has a baby, and she's just dumped the infant on her husband and come crying home to Nora, overwhelmed by the
pressures of motherhood. And now along comes the long-lost Tom, who's picked up some survivalist notions in his travels and wants to protect his family from the coming revolt of the have-nots. So he starts supervising the transformation of the hole in the yard into a shelter, and sets the family
with the exception of the belligerent Elizabeth, who'll have none of it to hoarding canned goods. The characters embody ideas: Nora seems loony but knows the truth of the human heart; Tom appears in control but is self-deluded; the girls are anger, indecision and resentment made
flesh. It's all terribly schematic, thematically obvious and not in the least bit funny. leave a comment --Maitland McDonagh
Bad movies are a dime a dozen. Rarer though no better are movies so baffling you can only wonder why talents like Olympia Dukakis and Roy Scheider ever got involved. Adapted from George F. Walker's play and helmed by theater director Max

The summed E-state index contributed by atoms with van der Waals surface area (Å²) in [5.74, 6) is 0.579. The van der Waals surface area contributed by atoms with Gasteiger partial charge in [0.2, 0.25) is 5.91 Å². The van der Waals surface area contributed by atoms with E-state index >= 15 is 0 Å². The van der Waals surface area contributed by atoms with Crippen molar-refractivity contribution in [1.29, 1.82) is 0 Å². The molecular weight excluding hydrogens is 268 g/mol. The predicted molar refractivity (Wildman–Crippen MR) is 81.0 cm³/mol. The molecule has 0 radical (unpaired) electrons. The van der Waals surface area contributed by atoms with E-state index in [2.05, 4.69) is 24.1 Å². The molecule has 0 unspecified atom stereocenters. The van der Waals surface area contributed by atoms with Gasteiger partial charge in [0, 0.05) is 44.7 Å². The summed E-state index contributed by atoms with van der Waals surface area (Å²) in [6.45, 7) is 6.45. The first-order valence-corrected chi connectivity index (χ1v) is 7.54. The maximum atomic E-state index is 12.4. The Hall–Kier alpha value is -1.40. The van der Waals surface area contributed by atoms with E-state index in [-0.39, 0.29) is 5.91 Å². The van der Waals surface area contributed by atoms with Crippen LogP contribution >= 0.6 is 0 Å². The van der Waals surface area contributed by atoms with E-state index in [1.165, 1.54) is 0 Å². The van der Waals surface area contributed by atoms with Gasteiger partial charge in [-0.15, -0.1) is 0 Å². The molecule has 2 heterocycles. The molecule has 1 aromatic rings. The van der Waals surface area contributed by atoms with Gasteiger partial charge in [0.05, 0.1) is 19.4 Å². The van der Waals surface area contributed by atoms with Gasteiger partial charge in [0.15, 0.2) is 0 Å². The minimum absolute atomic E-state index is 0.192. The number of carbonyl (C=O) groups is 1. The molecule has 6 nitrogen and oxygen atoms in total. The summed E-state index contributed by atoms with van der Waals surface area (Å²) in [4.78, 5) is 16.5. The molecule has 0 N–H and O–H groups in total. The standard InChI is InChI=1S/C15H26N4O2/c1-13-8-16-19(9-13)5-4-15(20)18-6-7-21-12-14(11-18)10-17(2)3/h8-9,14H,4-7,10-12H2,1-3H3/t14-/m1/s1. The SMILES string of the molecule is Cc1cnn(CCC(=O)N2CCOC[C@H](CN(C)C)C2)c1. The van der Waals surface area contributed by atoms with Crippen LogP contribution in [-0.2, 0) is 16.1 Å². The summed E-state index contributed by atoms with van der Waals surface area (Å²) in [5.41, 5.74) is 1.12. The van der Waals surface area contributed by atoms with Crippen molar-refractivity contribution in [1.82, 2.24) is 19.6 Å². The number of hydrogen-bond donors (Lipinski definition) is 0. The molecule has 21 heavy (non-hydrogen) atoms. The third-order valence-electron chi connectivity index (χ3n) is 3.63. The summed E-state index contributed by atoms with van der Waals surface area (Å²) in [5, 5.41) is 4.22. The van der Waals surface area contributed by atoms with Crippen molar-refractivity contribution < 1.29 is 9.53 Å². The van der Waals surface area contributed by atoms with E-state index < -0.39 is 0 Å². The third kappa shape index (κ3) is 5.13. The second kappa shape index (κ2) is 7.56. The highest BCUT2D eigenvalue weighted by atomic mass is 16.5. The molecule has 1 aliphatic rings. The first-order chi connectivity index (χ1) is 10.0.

Mayer, making his feature-film debut, this dysfunctional family comedy (at least, the press notes say it's a comedy) is a tangle of themes in search of an engaging plot and some believable characters. The setting is a shabby house in some unidentified, blue-collar neighborhood; Nora (Dukakis)
raised her daughters Elizabeth (Deborah Hedwall), MaryAnn (Catherine Corpeny) and Gail (Wendy Hoopes) there after her husband, Tom (Scheider), abandoned them some 15 years earlier. Now Elizabeth is a lawyer, MaryAnn is married and a new mother, and restless college student Gail lives at home.
Nora, apparently flaky at the best of times, is digging a hole under the backyard that she plans to turn into a spare room for all her daughters' babies. But only MaryAnn even